Thursday, March 10, 2011

Video Game History - The Elder Scrolls: Arena

I've decided to start excerpting bits and pieces of my book on the history of video gaming in the 1990s on this blog. Today, The Elder Scrolls: Arena, surprisingly the only game of its era to make a game series which has lasted through today.

The Elder Scrolls: Arena was, eventually, a far more successful open-ended game than Darklands, though it was likewise somewhat more buggy than it should have been upon its release. However, it ended up spawning one of the longest-running RPG series to survive past the early 2000's, with four games in The Elder Scrolls main series as well as a several expansions and spinoffs.

Part of the reason for Arena's success was its effective use of modern game technology. It is built off of the Ultima Underworld model, but in many ways surpasses even that classic. For example, melee combat in previous 3D games was accomplished by clicking and holding down the right mouse button, with different attacks corresponding to different clicking locations, like a slash if you clicked from the right or left side of the screen. In Arena, on the other hand, melee attacks are accomplished by clicking the right mouse button and moving the mouse in the direction of the attack, which your weapon follows. The whole process is much more visceral and immersive, and makes the action in the game feel much more like action should. Likewise, the superb sound in the game adds to its appeal - hits land with satisfying thumps.

Arena's huge game world is also a major draw. Unlike its predecessors, travel around town is not accomplished via text menu, but rather, each town exists in its own space, and you can wander and explore throughout, from small villages to major metropolises. You can also wander in the outdoors between towns, but it is not an effective mode of travel. The game world is also filled with books which fill in the history and geography. Some days are holidays, with effects like cheaper magical items or free blessings in temples. There is something magical in Arena and it shows up best when you wander into a new town, discover that it's a major holiday as the snow falls and the game's evocative music plays.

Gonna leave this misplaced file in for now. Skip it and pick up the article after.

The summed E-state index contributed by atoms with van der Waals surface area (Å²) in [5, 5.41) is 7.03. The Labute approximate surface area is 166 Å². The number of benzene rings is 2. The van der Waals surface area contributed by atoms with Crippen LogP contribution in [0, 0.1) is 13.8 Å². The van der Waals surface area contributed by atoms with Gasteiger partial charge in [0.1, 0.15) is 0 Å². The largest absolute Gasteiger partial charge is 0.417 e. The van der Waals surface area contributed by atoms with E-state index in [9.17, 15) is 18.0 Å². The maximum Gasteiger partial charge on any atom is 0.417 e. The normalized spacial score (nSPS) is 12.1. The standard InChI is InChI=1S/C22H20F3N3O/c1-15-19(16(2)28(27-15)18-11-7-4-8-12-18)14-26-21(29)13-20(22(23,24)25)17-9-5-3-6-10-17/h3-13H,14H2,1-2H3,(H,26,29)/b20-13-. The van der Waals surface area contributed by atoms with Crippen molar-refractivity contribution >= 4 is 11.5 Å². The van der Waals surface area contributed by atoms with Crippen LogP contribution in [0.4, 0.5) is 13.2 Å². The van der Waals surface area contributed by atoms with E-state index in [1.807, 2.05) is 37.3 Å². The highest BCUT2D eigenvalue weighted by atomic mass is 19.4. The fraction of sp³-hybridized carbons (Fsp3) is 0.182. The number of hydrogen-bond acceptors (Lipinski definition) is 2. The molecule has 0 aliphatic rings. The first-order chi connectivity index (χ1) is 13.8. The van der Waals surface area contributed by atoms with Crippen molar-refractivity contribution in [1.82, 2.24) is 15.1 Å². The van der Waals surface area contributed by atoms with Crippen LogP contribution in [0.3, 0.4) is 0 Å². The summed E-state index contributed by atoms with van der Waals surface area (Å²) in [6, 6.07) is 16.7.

These moments of beauty only really occur in games with huge worlds that put the player in small but important positions, as opposed to building the entire game world around the player's quest. Later Massively Multiplayer RPGs like World of Warcraft could achieve similar effects. The Elder Scrolls series is, in some ways, a predecessor to those MMRPGs, and later games in the series would often be described as “single-player MMRPGs.”

Arena is also creative in ways that many RPGs were not. It offered a spell creation system, which a magic-using character could use by combining the effects of different spells. For example, you could build a spell which caused both paralysis and poison. Its sheer amount of randomized dungeons and semi-randomized quests could keep you busy for weeks without ever having to worry about the main plot, although the simple fetch and escort quests could lose their charm.

Of all the great RPGs of the early 1990's it's something of a surprise that The Elder Scrolls: Arena ended up being the one with the most longevity. Its embrace of new technology and creative ambition certainly made it stand out, and subsequent games have demonstrated its creators' ability to adapt to different technological and business environments. Its first sequel, Daggerfall, surpassed it in most respects, but it's still an eminently playable game on its own.

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